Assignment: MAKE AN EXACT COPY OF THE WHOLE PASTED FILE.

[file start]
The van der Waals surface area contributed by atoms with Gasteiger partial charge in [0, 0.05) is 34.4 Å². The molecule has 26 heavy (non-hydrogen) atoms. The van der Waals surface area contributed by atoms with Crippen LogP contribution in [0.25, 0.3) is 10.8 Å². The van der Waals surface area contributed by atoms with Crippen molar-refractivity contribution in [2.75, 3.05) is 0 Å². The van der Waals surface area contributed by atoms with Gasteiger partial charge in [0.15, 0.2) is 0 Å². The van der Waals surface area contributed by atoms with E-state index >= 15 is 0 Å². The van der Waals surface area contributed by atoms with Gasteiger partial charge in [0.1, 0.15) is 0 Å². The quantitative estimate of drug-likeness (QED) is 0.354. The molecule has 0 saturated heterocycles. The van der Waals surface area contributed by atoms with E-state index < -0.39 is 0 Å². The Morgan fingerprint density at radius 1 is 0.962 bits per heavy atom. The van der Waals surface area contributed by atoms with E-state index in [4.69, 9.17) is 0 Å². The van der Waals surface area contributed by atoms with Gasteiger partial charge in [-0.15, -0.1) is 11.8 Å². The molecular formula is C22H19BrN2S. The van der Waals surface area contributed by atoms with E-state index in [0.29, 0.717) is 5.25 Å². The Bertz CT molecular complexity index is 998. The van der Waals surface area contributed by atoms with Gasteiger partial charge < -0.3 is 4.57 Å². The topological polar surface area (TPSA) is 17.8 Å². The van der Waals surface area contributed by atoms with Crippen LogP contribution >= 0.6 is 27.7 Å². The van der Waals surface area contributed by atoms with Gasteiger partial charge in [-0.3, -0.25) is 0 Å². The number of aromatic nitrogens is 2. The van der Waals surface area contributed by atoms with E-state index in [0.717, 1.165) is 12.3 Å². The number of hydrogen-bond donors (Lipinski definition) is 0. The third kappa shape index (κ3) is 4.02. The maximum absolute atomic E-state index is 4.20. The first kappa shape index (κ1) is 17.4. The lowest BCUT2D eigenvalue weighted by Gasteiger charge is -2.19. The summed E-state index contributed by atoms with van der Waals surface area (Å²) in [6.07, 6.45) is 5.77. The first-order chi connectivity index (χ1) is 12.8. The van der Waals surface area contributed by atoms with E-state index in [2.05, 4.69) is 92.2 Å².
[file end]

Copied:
The van der Waals surface area contributed by atoms with Gasteiger partial charge in [0, 0.05) is 34.4 Å². The molecule has 26 heavy (non-hydrogen) atoms. The van der Waals surface area contributed by atoms with Crippen LogP contribution in [0.25, 0.3) is 10.8 Å². The van der Waals surface area contributed by atoms with Crippen molar-refractivity contribution in [2.75, 3.05) is 0 Å². The van der Waals surface area contributed by atoms with Gasteiger partial charge in [0.15, 0.2) is 0 Å². The van der Waals surface area contributed by atoms with E-state index >= 15 is 0 Å². The van der Waals surface area contributed by atoms with Gasteiger partial charge in [0.1, 0.15) is 0 Å². The quantitative estimate of drug-likeness (QED) is 0.354. The molecule has 0 saturated heterocycles. The van der Waals surface area contributed by atoms with E-state index < -0.39 is 0 Å². The Morgan fingerprint density at radius 1 is 0.962 bits per heavy atom. The van der Waals surface area contributed by atoms with E-state index in [4.69, 9.17) is 0 Å². The van der Waals surface area contributed by atoms with Gasteiger partial charge in [-0.15, -0.1) is 11.8 Å². The molecular formula is C22H19BrN2S. The van der Waals surface area contributed by atoms with E-state index in [0.29, 0.717) is 5.25 Å². The Bertz CT molecular complexity index is 998. The van der Waals surface area contributed by atoms with Gasteiger partial charge < -0.3 is 4.57 Å². The topological polar surface area (TPSA) is 17.8 Å². The van der Waals surface area contributed by atoms with Crippen LogP contribution >= 0.6 is 27.7 Å². The van der Waals surface area contributed by atoms with Gasteiger partial charge in [-0.3, -0.25) is 0 Å². The number of aromatic nitrogens is 2. The van der Waals surface area contributed by atoms with E-state index in [0.717, 1.165) is 12.3 Å². The number of hydrogen-bond donors (Lipinski definition) is 0. The third kappa shape index (κ3) is 4.02. The maximum absolute atomic E-state index is 4.20. The first kappa shape index (κ1) is 17.4. The lowest BCUT2D eigenvalue weighted by Gasteiger charge is -2.19. The summed E-state index contributed by atoms with van der Waals surface area (Å²) in [6.07, 6.45) is 5.77. The first-order chi connectivity index (χ1) is 12.8. The van der Waals surface area contributed by atoms with E-state index in [2.05, 4.69) is 92.2 Å².